I opened the door expecting to see a drone blocking my exit but saw none. My chip was hurting so bad I had to stand up. I requested that Faith stay and wait for me to check out our situation. I took it as a yes, although she was sitting there rocking back and forth like a zombie. I had to get out and stretch anyway, and while I did, I looked around.
I walked down the Malls main corridor towards the front door. No sunlight implied it was the middle of the night, and the generator was not working, making it incredibly hard to see as none of the safety lights were on. However, who figures, the mall parking lot generator must have been working as my eyes focused in on the parking lot with its lone security spotlight casting an eerie glow on all the electrics still plugged in out there. And I saw two strange-looking black helicopters flying over, thinking maybe they would be our way out. I ran back to get Faith.
I opened the small door and reached in for Faith but could not feel her. "Faith, come out," I pleaded. She must have been in the very back corner. When she emerged, I wanted to cry as I don't think I could have endured this ordeal alone. I whispered to her, "I saw a couple of helicopters flying above us. They are here to save us, maybe?"
She grabbed my hand tightly with her left hand and followed along, holding her mouth with the other. When I reached over to comfort her, I felt her face; it had tears that were streaming down her cheeks.
"My neck hurts bad, mister; it feels like it is on fire," she moaned," I have some Qs in my kiosk. I think I can feel around and find them."
Oh God, I thought how mad I was when the new non-govern committees voted to legalize all drugs, including my grandmother's favorite Quaaludes. That's the painkillers the kids today call Q. Just one more thing in the recent revival of the 1980s. Oh, how fascinated everyone is with the '80s, the hairstyles, the clothes, and this mall. That 80's fascination is why we are stuck here in this indoor mall from hell.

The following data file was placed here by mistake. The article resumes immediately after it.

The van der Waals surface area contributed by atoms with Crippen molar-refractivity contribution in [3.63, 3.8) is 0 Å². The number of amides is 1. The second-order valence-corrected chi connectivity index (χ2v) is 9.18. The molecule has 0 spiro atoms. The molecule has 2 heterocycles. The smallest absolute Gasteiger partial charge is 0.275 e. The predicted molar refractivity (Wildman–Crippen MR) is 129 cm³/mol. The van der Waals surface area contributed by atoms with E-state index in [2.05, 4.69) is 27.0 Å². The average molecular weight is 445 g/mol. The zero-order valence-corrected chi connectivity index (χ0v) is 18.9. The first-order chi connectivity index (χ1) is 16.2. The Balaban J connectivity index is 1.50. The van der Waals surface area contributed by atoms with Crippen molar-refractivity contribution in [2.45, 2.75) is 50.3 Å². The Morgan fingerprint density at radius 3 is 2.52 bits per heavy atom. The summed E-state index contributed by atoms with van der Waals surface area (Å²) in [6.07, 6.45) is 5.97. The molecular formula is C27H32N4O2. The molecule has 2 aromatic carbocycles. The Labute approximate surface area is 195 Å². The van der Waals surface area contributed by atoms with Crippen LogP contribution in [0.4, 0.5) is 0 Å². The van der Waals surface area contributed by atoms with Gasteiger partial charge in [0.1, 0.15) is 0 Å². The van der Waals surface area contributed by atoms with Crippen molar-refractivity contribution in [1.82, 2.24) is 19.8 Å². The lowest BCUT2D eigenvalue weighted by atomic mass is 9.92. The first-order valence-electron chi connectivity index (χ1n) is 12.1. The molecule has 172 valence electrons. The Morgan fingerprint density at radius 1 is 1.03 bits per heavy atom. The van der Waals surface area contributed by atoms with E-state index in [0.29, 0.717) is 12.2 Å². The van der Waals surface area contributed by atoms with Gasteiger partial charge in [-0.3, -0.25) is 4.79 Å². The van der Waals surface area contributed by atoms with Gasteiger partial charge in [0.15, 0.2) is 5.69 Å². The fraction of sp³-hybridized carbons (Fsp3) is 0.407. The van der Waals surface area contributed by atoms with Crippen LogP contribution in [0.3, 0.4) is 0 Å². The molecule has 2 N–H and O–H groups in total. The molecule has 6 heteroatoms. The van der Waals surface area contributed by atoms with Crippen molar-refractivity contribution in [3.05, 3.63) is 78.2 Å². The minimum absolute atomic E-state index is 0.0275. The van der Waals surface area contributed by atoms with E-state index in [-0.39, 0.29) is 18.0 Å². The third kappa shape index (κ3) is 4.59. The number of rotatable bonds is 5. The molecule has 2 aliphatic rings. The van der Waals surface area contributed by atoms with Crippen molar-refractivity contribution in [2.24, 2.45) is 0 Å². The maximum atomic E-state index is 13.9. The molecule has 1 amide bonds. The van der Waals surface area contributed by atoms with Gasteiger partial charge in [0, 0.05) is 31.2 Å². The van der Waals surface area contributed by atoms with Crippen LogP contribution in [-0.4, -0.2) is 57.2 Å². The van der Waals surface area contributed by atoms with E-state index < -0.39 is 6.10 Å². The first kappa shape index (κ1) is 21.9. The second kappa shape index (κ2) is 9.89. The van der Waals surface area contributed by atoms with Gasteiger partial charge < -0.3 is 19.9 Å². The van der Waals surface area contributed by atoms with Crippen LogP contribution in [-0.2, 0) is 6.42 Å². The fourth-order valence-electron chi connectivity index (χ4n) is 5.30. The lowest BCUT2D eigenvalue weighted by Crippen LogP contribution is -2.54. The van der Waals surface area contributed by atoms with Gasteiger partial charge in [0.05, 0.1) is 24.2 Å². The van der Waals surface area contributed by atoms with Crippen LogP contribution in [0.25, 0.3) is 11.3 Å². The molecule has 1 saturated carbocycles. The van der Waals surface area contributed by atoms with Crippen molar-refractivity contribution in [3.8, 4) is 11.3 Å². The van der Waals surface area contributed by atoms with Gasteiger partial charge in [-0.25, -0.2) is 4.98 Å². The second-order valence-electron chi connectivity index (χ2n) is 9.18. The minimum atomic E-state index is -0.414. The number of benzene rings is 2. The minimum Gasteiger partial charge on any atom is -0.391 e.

The Qs did help the pain. However, panic set in when we reached the front doors where I had been before. I saw Faith's youthful blue eyes become filled with terror when she looked out and saw all the cars that I had seen plugged in were now on fire and tossed like toys. My guess was the helicopters had bombed them.
Faith gathered her long blonde hair into a ponytail, and while securing it, she said, "I don't think those copters are at all friendly. We must stay out of their sight."
We raced to the other end of the mall by the food court. The dawn’s early light helped us see our way thanks to the novel-looking skylights. It also helped us see the carnage below us. "No one was moving. Faith yelled, "It must be the chips; my grandparents were both ordered to get them or be prosecuted to the full extent of the law."
"What happened to them?" I questioned.
"They were sentenced to a non-govern death," she said as she hung her head.
Then she looked up at me with her eyes big and blue and shoulders back. "The last thing they told me was to fight for the freedom we lost. And to fight for families and our old ways. Fight for noninvasive history without their new spins."